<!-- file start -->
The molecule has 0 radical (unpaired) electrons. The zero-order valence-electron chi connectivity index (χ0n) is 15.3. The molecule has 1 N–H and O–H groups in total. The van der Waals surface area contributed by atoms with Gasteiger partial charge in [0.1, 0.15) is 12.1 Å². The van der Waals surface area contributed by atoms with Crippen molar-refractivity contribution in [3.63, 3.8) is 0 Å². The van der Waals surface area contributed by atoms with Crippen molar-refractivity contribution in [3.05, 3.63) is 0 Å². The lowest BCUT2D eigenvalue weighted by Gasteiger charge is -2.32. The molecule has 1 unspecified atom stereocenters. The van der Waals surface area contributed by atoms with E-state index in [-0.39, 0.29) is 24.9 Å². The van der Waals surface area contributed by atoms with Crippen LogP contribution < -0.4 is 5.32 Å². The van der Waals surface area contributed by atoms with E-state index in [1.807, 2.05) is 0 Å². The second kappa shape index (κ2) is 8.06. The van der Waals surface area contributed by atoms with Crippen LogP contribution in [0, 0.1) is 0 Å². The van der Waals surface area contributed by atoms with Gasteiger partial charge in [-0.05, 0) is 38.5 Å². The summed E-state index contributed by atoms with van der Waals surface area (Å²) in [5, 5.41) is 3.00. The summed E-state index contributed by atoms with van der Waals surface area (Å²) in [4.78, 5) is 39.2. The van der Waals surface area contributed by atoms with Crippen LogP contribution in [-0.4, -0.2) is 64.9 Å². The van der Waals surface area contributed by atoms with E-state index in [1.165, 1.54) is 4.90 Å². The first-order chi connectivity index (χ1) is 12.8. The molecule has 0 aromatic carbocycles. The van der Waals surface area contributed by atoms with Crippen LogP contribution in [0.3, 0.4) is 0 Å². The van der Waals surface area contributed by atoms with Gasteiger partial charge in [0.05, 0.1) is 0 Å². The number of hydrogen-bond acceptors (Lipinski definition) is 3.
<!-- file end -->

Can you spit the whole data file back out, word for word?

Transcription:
The molecule has 0 radical (unpaired) electrons. The zero-order valence-electron chi connectivity index (χ0n) is 15.3. The molecule has 1 N–H and O–H groups in total. The van der Waals surface area contributed by atoms with Gasteiger partial charge in [0.1, 0.15) is 12.1 Å². The van der Waals surface area contributed by atoms with Crippen molar-refractivity contribution in [3.63, 3.8) is 0 Å². The van der Waals surface area contributed by atoms with Crippen molar-refractivity contribution in [3.05, 3.63) is 0 Å². The lowest BCUT2D eigenvalue weighted by Gasteiger charge is -2.32. The molecule has 1 unspecified atom stereocenters. The van der Waals surface area contributed by atoms with E-state index in [-0.39, 0.29) is 24.9 Å². The van der Waals surface area contributed by atoms with Crippen LogP contribution < -0.4 is 5.32 Å². The van der Waals surface area contributed by atoms with E-state index in [1.807, 2.05) is 0 Å². The second kappa shape index (κ2) is 8.06. The van der Waals surface area contributed by atoms with Crippen LogP contribution in [0, 0.1) is 0 Å². The van der Waals surface area contributed by atoms with Gasteiger partial charge in [-0.05, 0) is 38.5 Å². The summed E-state index contributed by atoms with van der Waals surface area (Å²) in [5, 5.41) is 3.00. The summed E-state index contributed by atoms with van der Waals surface area (Å²) in [4.78, 5) is 39.2. The van der Waals surface area contributed by atoms with Crippen LogP contribution in [-0.4, -0.2) is 64.9 Å². The van der Waals surface area contributed by atoms with E-state index in [1.165, 1.54) is 4.90 Å². The first-order chi connectivity index (χ1) is 12.8. The molecule has 0 aromatic carbocycles. The van der Waals surface area contributed by atoms with Crippen LogP contribution in [0.3, 0.4) is 0 Å². The van der Waals surface area contributed by atoms with Gasteiger partial charge in [0.05, 0.1) is 0 Å². The number of hydrogen-bond acceptors (Lipinski definition) is 3.